SportsPulse: Trysta Krick explains how the national anthem became so entrenched in pro sports and how often we use (and misuse) the American flag in everyday life.
USA TODAY Sports
SANFORD, Fla. – Silence, not protest, is expected to prevail before the United States men’s soccer team’s crucial World Cup qualifier against Panama on Friday.
In the wake of the Las Vegas shooting in which a gunmen killed 59 people on Monday, US Soccer has petitioned FIFA, the sport’s governing body, to have a minute of silence at Orlando City Stadium before the teams square off in a game vital meeting.
As for a protest, such as players taking a knee to fall in support of the social statements made around the NFL and other sports in recent weeks, don’t hold your breath.
“I am sure they will talk to me about it if that is the case, but we have not discussed it,” Arena said on Tuesday morning. “I think our guys are focused on the game. They have constitutional rights like anyone else. I can’t tell you what would happen if someone expressed themselves in protest if that’s what that is … but I don’t anticipate that happening.”
The team takes its responsibility in representing the nation seriously. Captain Michael Bradley is due to discuss the Las Vegas tragedy with the news media on Wednesday. Last month, in the wake of the devastating hurricanes that caused extensive damage to areas in the southern and eastern U.S., Bradley said successful performances from an American team can provide small measures of unity and comfort in a time of difficulty.
Protests, particularly those that would involve kneeling for the anthem, are a slightly thornier issue. US Soccer has a policy on the matter, stating that players are expected to “stand respectfully” during the playing of the Star-Spangled Banner.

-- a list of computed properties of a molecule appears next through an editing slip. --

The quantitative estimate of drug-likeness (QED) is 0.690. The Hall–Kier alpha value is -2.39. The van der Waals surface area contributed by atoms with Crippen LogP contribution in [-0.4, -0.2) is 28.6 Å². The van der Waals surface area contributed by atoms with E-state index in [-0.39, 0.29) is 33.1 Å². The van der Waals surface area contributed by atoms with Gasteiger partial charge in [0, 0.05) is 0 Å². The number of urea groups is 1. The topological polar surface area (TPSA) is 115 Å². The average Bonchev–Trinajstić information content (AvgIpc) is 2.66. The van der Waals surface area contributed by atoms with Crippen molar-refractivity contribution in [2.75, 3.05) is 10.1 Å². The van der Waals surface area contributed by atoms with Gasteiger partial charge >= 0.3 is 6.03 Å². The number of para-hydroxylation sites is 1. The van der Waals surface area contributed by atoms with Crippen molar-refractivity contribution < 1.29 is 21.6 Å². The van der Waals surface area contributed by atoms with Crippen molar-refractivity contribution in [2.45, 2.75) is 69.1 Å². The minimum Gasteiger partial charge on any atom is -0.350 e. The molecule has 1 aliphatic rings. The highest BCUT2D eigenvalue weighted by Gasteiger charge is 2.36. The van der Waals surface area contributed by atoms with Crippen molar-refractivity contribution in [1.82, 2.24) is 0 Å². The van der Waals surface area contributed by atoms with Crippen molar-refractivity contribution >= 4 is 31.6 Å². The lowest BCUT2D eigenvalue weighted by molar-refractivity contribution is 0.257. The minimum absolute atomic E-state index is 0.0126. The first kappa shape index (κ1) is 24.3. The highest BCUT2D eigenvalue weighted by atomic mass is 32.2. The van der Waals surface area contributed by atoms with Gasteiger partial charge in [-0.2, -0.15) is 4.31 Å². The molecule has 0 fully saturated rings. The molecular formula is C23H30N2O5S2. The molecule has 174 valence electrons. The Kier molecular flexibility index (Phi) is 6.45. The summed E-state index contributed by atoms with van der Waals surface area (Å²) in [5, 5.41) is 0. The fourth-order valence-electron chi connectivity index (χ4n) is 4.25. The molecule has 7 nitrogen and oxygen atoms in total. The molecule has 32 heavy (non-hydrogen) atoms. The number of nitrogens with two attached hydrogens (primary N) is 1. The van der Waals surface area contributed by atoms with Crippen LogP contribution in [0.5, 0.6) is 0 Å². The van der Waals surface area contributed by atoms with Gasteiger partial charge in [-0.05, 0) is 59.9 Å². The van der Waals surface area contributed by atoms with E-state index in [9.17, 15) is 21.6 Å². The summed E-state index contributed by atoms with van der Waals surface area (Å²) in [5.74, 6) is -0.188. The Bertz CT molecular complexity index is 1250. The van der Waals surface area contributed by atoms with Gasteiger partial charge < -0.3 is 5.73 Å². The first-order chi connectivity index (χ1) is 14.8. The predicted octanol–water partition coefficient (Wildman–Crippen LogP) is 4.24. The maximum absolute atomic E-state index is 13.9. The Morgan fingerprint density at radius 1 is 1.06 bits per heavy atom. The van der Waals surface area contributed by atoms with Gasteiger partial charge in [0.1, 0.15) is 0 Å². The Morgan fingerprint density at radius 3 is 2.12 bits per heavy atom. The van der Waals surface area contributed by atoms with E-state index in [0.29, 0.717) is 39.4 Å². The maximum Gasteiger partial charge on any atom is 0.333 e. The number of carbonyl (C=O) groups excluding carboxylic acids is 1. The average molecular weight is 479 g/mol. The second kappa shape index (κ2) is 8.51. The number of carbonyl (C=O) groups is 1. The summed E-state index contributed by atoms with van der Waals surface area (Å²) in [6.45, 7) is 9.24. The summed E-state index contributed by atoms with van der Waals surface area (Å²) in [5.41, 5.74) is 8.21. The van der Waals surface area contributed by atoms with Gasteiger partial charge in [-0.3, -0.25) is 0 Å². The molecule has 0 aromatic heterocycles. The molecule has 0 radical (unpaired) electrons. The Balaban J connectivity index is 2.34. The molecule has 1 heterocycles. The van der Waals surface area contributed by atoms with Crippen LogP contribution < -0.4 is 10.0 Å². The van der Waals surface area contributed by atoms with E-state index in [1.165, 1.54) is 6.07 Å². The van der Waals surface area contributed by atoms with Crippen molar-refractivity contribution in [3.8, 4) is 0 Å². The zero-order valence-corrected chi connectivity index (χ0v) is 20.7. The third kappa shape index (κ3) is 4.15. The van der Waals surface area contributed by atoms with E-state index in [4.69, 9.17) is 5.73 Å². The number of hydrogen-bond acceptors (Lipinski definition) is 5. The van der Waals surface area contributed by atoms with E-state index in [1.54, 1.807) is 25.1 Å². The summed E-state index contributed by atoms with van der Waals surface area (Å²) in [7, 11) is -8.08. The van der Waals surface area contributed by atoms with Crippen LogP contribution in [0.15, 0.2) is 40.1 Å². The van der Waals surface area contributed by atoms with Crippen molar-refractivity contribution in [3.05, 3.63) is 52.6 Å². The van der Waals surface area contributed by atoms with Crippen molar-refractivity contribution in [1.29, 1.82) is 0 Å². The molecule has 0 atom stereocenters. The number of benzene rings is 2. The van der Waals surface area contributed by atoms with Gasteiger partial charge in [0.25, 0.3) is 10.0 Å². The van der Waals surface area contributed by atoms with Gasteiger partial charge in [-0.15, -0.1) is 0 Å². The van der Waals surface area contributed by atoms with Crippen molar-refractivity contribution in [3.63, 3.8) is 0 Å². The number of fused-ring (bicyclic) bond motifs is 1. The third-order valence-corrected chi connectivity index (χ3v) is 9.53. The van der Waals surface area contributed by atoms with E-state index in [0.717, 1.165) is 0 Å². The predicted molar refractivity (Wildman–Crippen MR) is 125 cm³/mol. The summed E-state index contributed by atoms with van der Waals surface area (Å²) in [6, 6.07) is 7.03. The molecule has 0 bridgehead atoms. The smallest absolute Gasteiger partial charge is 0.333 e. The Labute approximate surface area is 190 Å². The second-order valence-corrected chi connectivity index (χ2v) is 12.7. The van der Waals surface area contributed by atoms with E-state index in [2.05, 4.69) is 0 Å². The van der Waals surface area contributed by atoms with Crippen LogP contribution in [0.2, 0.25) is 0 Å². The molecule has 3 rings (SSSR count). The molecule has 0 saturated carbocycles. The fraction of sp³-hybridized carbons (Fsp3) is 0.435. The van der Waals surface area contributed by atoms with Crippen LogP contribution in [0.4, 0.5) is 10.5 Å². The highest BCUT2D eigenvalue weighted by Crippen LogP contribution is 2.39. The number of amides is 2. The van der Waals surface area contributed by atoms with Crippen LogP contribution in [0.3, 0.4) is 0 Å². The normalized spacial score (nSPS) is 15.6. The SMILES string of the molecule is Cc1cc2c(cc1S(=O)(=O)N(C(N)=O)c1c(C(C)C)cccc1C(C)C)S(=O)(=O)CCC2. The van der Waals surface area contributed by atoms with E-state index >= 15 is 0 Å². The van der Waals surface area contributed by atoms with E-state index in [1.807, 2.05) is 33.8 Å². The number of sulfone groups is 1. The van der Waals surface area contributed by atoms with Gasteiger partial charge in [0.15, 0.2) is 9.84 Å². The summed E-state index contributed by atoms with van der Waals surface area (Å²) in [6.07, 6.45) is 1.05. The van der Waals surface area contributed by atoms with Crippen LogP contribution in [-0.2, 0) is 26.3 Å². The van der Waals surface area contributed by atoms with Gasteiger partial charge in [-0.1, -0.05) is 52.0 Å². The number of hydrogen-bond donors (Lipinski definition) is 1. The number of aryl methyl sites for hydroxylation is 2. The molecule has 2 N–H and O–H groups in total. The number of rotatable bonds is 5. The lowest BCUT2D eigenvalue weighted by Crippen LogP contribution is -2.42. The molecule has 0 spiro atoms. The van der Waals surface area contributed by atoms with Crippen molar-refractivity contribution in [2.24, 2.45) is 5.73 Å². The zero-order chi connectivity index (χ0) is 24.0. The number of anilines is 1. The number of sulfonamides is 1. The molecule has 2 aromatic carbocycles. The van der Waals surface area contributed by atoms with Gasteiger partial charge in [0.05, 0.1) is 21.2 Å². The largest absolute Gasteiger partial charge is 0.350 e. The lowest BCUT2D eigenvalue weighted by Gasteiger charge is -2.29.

Megan Rapinoe, one of the stars of the women’s national team, received attention last year after taking a knee in support of then-San Francisco 49ers quarterback Colin Kaepernick.
Exactly what “standing respectfully” constitutes is unclear, though a scenario whereby the players stood with arms interlocked like several NFL teams this season would be unlikely to be met with punishment.
Major League Soccer has come out in support of the rights of players to protest, a response to President Trump’s incendiary comments on the matter of the NFL protests. Arena said last week that he supports the rights of athletes wishing to protest yet suggested that in the case of players representing a country the goalposts are somewhat shifted.
“I think the demonstrations by the (NFL) players are appropriate,” Arena told reporters. “I can’t question that. I don’t want to get into a political debate here. The national team’s different. You don’t have to play in the national team. You can choose not to play.
“Those guys are professionals in their club teams. That’s their jobs. They have to be there. Our guys don’t have to be. We have a policy at US Soccer, that our players respect the national anthem. What more can I say?”
Arena is squarely focused on Friday’s critical game right now, with the U.S. needing victory to get back on course for a World Cup spot. It currently sits in fourth place in the CONCACAF regional qualifying group with nine points, one behind Panama, with two games remaining. The top three CONCACAF teams will play in Russia next summer, and the fourth-place team goes into a playoff against either Australia or Syria next month. The U.S. travels to Trinidad and Tobago for its final group game Tuesday.
Making the World Cup is the immediate goal Arena was given when he took over for Jurgen Klinsmann last year. If a player was to take a knee, or engage in some other form of protest, it would not influence the coach in the moment or affect his substitution policy.